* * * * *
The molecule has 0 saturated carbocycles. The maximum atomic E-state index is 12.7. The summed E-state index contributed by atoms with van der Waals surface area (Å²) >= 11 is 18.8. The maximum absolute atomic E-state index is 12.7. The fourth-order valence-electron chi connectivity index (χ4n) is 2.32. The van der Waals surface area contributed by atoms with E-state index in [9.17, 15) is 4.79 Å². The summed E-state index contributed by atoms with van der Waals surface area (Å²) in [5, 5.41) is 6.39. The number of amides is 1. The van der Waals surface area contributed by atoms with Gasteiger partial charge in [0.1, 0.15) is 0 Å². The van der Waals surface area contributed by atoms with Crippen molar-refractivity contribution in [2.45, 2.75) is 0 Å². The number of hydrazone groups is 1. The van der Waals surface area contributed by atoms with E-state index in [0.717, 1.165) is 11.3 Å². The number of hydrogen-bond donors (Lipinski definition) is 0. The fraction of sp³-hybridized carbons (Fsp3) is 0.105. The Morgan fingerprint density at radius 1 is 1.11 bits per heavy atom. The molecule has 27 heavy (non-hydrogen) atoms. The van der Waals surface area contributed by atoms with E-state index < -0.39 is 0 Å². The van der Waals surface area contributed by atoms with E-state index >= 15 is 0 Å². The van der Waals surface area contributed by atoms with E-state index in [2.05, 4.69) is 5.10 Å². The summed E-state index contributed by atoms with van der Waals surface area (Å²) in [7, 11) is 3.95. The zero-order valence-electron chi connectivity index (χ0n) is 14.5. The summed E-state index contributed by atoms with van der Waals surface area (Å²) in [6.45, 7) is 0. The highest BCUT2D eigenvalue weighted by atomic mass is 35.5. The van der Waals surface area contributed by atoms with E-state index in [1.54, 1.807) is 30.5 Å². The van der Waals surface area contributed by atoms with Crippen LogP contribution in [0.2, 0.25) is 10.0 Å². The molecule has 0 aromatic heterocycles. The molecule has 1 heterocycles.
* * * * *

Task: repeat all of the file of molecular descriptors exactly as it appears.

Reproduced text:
The molecule has 0 saturated carbocycles. The maximum atomic E-state index is 12.7. The summed E-state index contributed by atoms with van der Waals surface area (Å²) >= 11 is 18.8. The maximum absolute atomic E-state index is 12.7. The fourth-order valence-electron chi connectivity index (χ4n) is 2.32. The van der Waals surface area contributed by atoms with E-state index in [9.17, 15) is 4.79 Å². The summed E-state index contributed by atoms with van der Waals surface area (Å²) in [5, 5.41) is 6.39. The number of amides is 1. The van der Waals surface area contributed by atoms with Gasteiger partial charge in [0.1, 0.15) is 0 Å². The van der Waals surface area contributed by atoms with Crippen molar-refractivity contribution in [2.45, 2.75) is 0 Å². The number of hydrazone groups is 1. The van der Waals surface area contributed by atoms with E-state index in [0.717, 1.165) is 11.3 Å². The number of hydrogen-bond donors (Lipinski definition) is 0. The fraction of sp³-hybridized carbons (Fsp3) is 0.105. The Morgan fingerprint density at radius 1 is 1.11 bits per heavy atom. The molecule has 27 heavy (non-hydrogen) atoms. The van der Waals surface area contributed by atoms with E-state index < -0.39 is 0 Å². The van der Waals surface area contributed by atoms with E-state index >= 15 is 0 Å². The van der Waals surface area contributed by atoms with E-state index in [2.05, 4.69) is 5.10 Å². The summed E-state index contributed by atoms with van der Waals surface area (Å²) in [7, 11) is 3.95. The zero-order valence-electron chi connectivity index (χ0n) is 14.5. The summed E-state index contributed by atoms with van der Waals surface area (Å²) in [6.45, 7) is 0. The highest BCUT2D eigenvalue weighted by atomic mass is 35.5. The van der Waals surface area contributed by atoms with E-state index in [1.54, 1.807) is 30.5 Å². The van der Waals surface area contributed by atoms with Crippen LogP contribution in [0.2, 0.25) is 10.0 Å². The molecule has 0 aromatic heterocycles. The molecule has 1 heterocycles.